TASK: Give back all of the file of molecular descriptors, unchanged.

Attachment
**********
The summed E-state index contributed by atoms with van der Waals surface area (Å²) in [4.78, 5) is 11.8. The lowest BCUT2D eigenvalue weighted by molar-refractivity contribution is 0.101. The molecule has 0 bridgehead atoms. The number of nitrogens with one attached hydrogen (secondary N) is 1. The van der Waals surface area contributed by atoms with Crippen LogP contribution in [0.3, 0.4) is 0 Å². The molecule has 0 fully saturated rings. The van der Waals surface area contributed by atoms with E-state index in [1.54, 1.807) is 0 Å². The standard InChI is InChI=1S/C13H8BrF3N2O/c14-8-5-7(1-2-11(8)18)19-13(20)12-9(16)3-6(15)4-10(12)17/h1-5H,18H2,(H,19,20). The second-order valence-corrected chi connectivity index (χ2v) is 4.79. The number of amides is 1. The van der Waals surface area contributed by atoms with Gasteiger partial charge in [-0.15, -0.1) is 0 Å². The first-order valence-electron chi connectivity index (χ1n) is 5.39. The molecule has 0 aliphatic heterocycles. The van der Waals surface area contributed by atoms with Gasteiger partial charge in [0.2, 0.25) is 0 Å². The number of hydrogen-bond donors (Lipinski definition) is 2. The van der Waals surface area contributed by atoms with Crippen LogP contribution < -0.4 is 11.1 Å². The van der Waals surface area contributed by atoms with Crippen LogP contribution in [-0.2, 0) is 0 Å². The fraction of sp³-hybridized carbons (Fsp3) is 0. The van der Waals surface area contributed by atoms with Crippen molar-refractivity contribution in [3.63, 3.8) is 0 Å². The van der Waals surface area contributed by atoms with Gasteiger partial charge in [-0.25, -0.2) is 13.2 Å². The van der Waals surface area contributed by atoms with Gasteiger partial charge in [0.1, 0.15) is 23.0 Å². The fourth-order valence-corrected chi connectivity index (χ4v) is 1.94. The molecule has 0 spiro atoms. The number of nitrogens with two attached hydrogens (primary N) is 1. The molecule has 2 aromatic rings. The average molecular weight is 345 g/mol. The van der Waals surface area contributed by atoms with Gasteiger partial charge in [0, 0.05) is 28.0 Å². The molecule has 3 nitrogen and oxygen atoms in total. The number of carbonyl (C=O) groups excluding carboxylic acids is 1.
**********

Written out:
The summed E-state index contributed by atoms with van der Waals surface area (Å²) in [4.78, 5) is 11.8. The lowest BCUT2D eigenvalue weighted by molar-refractivity contribution is 0.101. The molecule has 0 bridgehead atoms. The number of nitrogens with one attached hydrogen (secondary N) is 1. The van der Waals surface area contributed by atoms with Crippen LogP contribution in [0.3, 0.4) is 0 Å². The molecule has 0 fully saturated rings. The van der Waals surface area contributed by atoms with E-state index in [1.54, 1.807) is 0 Å². The standard InChI is InChI=1S/C13H8BrF3N2O/c14-8-5-7(1-2-11(8)18)19-13(20)12-9(16)3-6(15)4-10(12)17/h1-5H,18H2,(H,19,20). The second-order valence-corrected chi connectivity index (χ2v) is 4.79. The number of amides is 1. The van der Waals surface area contributed by atoms with Gasteiger partial charge in [-0.15, -0.1) is 0 Å². The first-order valence-electron chi connectivity index (χ1n) is 5.39. The molecule has 0 aliphatic heterocycles. The van der Waals surface area contributed by atoms with Gasteiger partial charge in [0.2, 0.25) is 0 Å². The number of hydrogen-bond donors (Lipinski definition) is 2. The van der Waals surface area contributed by atoms with Crippen LogP contribution < -0.4 is 11.1 Å². The van der Waals surface area contributed by atoms with Crippen LogP contribution in [-0.2, 0) is 0 Å². The fraction of sp³-hybridized carbons (Fsp3) is 0. The van der Waals surface area contributed by atoms with Crippen molar-refractivity contribution in [3.63, 3.8) is 0 Å². The van der Waals surface area contributed by atoms with Gasteiger partial charge in [-0.25, -0.2) is 13.2 Å². The van der Waals surface area contributed by atoms with Gasteiger partial charge in [0.1, 0.15) is 23.0 Å². The fourth-order valence-corrected chi connectivity index (χ4v) is 1.94. The molecule has 0 spiro atoms. The number of nitrogens with two attached hydrogens (primary N) is 1. The molecule has 2 aromatic rings. The average molecular weight is 345 g/mol. The van der Waals surface area contributed by atoms with Gasteiger partial charge in [0, 0.05) is 28.0 Å². The molecule has 3 nitrogen and oxygen atoms in total. The number of carbonyl (C=O) groups excluding carboxylic acids is 1.